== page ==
I have yet to find the “perfect” case for any of my three iPod devices but have at least found ones that meet most of my needs.  I do realize though that each person has their own needs which might make my “perfect case” not the same as the next person’s.  Since I use my iPods on speaker docks at work and home more than with headphones I have needed to slide them out of cases on a regular basis, this becomes a bigger issue for me as well.

I’ve never been a fan of the rubbery/silicon cases for me since they don’t “slide” in and out of a pants pocket as easily as a harder plastic case and they also seem to stretch out over time and don’t fit as snugly as time goes by either.

For my 5G and 1G Nano I installed one of the original Invisible Shields - full body except I left the click wheel exposed since I never liked the feel of the material on the wheel itself.  Other than a little bunching at the rear corners - not as bad with those models as more tapered newer models might have now-a-days - the Invisible Shields have held up and protected my devices flawlessly.  My only complaint is that it adds a little bulk when I try to apply a “full body” case like the Contour Showcase and you get distortions on the screen.  I have kept both in leather wallet cases designs for protection while transporting and then just slide out to put into my speaker dock.

The original iPhone has been a bigger issue because I use it so much for so many different reasons.  I went with a full screen protection by Power Support (Home button exposed!) and then an Agent 18 Eco Shield which has served very well.  I wish it had a little more styling, but it does the job.

Unfortunately since the 3G has come out it is much harder to find a new case for the original version since there is a more limited, non-expanding market.  I wonder if the “next” iPhone will have a new form factor therefore making all the current cases once again obsolete?  If past practices are any indication I am sure Apple will subtly change the specs necessitating totally new cases and then placing all the 3G owners in the same shoes as me!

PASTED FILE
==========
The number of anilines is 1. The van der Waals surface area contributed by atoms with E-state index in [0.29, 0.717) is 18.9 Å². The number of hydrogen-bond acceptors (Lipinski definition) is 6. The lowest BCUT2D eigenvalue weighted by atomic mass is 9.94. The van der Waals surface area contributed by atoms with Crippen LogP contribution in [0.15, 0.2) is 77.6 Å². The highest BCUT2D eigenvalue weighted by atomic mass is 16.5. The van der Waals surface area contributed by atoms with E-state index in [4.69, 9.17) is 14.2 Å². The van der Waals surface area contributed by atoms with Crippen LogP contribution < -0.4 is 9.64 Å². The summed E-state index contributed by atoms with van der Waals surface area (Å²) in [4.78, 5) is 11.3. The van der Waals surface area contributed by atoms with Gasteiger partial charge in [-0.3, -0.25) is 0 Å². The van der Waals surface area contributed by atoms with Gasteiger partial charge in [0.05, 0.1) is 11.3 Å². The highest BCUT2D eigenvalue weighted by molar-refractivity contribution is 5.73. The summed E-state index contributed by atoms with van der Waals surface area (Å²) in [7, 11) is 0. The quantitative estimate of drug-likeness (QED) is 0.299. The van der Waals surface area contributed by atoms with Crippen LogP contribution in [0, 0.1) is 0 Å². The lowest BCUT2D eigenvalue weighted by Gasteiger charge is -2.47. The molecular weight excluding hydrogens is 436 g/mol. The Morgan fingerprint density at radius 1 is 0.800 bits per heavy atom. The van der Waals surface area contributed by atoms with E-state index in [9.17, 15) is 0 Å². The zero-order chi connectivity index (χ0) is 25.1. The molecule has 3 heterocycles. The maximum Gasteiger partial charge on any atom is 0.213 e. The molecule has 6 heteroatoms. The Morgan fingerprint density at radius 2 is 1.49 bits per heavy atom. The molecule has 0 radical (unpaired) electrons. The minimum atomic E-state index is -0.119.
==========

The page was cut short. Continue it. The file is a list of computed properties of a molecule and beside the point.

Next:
Posted by TosaDeac on January 16, 2009 at 5:13 PM (CST)


Very comprehensive look at an underrated subject area. I always end up with at least one of each generation of iPod and now iPhone and finding a case that does the product justice - designed with the same care over form and function - is a real challenge. For me, I don’t like cases that focus on protection to such an extend that my superbly designed and made new iPod/iPhone looks like a £10 piece of tat covered in cheapo plastic, rubber or fabric. Not a good look. But it has to work; i have a very expensive Dunhill leather case with belt clip bought for a 3rd gen iPod with click wheel, still doing sterling service with a new Classic years later. Sadly, I have yet to find an iPhone case that meets my requirements for protection and minimal impact on the device’s handling and looks. One must exist somewhere ...

Posted by drevo_uk in UK on January 19, 2009 at 1:51 PM (CST)


does anybody know what xase that is for the iphone on the very first picture in the top right??thanks!

Posted by Jonathan on January 21, 2009 at 10:26 AM (CST)


I haven’t found the “perfect” case for any of my iPods, I usually settle with hard plastic cases for each of my click wheel based iPods. Before my iPod touch came in the post a couple months ago, I was looking around for a good hard case and a friend referred me to Best Skins Ever. I purchased a full body shield for my iPod touch, and it’s better than any sort of case in my opinion. :) Each new iPod I get is going to get it’s own Best Skins Ever.

Posted by Cody on January 22, 2009 at 4:28 PM (CST)


I’ve always relied on the MASSIVELY DETAILED reviews you guys do on protection for my beloved Apple products.

I hope you guys still provide the same type of coverage I’ve been able to count on in the past when it comes to researching my next case for whatever new shiny toy I have.

Thanks for doing such a great job!

Posted by SadIloungeReader on January 28, 2009 at 12:27 AM (CST)